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Telemedicine App Helps New Moms Monitor Hypertension At Home

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Sarah Boden
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90.5 WESA
Sammia Eutsey and her newborn Chadd Jr. is participating in a telemedicine program that helps post-partum women monitor their vitals.

Sammia Eutsey’s son, Chadd Jr., was born 10 weeks early, due in part to her pre-eclampsia, a condition related to high blood pressure.

Eutsey still has hypertension, which she monitors at home with a blood pressure cuff.

One Thursday morning, about a month after Chadd was born, her blood pressure 155 over 85. Her pulse was 90. "It shouldn’t be that high, but it is," Eutsey said. 

She then entered those numbers into an app on her phone, and shortly after got a call from a UPMC nurse inquiring about Eutsey's recent headaches, medications and water intake. Eutsey is part of a postpartum telemedicine program for UPMC-Magee patients with high blood pressure.

A 2016 study found that more than a quarter of women with high blood pressure were readmitted to the hospital within four weeks of giving birth.

Since February 2018, some 1,000 patients have enrolled in the UPMC program. These women do their own blood pressure and pulse checks five times a week, for six weeks.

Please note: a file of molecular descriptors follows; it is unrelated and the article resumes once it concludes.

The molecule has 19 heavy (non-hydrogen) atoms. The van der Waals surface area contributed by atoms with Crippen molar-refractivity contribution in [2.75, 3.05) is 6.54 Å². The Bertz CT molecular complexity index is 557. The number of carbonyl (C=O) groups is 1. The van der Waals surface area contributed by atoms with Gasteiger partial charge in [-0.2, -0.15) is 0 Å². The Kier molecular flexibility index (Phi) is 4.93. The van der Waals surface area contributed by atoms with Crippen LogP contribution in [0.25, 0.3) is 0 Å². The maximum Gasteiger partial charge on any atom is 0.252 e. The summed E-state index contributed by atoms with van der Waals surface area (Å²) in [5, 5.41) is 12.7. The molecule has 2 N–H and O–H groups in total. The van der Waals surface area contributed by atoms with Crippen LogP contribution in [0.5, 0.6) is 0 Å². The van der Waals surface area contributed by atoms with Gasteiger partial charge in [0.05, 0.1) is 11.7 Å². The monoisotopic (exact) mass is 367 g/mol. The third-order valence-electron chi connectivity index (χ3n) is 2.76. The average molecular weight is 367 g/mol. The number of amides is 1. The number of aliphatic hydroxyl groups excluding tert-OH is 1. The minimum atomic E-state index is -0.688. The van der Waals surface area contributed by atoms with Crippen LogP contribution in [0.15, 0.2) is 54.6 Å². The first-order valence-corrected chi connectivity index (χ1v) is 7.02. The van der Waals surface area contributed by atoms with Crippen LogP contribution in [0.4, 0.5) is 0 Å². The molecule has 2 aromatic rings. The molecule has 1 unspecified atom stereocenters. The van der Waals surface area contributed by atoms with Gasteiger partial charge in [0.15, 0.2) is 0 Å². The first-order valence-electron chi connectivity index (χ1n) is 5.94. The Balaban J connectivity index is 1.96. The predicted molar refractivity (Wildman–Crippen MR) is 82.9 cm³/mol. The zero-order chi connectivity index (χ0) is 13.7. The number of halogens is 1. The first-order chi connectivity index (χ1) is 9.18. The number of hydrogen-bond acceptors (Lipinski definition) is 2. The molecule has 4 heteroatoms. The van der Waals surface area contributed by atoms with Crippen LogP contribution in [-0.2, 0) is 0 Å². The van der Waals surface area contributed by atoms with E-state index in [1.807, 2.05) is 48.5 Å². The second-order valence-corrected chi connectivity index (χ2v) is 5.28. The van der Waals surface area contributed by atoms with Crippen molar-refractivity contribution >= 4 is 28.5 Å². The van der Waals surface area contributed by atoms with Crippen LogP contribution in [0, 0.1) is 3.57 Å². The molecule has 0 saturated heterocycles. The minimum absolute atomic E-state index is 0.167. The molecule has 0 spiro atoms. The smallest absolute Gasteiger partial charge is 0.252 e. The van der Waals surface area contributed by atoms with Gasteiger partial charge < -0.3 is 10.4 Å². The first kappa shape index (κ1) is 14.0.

Sarah Boden
Credit Sarah Boden / 90.5 WESA News
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90.5 WESA News
Beth Quinn is program director for women’s services at UPMC.

“Historically, before we started this ... if women are diagnosed with a hypertensive disorder, during pregnancy or in the immediate post-partum period, they were sent home and told to come back in about a week, or so, for a blood pressure check. Some would do that, some wouldn’t,” said Beth Quinn, a nurse and program director for women’s services at UPMC.

Quinn said because women are checking their vitals at home, it’s reduced the need for in-person doctors’ visits.

Quinn said the program is helpful for new moms who are both healing and caring for a new infant, especially if they live significant distance from their doctor. And it gives women like Eutsey more time to focus on their babies and themselves.

“If my body’s not working, I’m no good to him, and I can’t have that,” she said.

WESA receives funding from UPMC.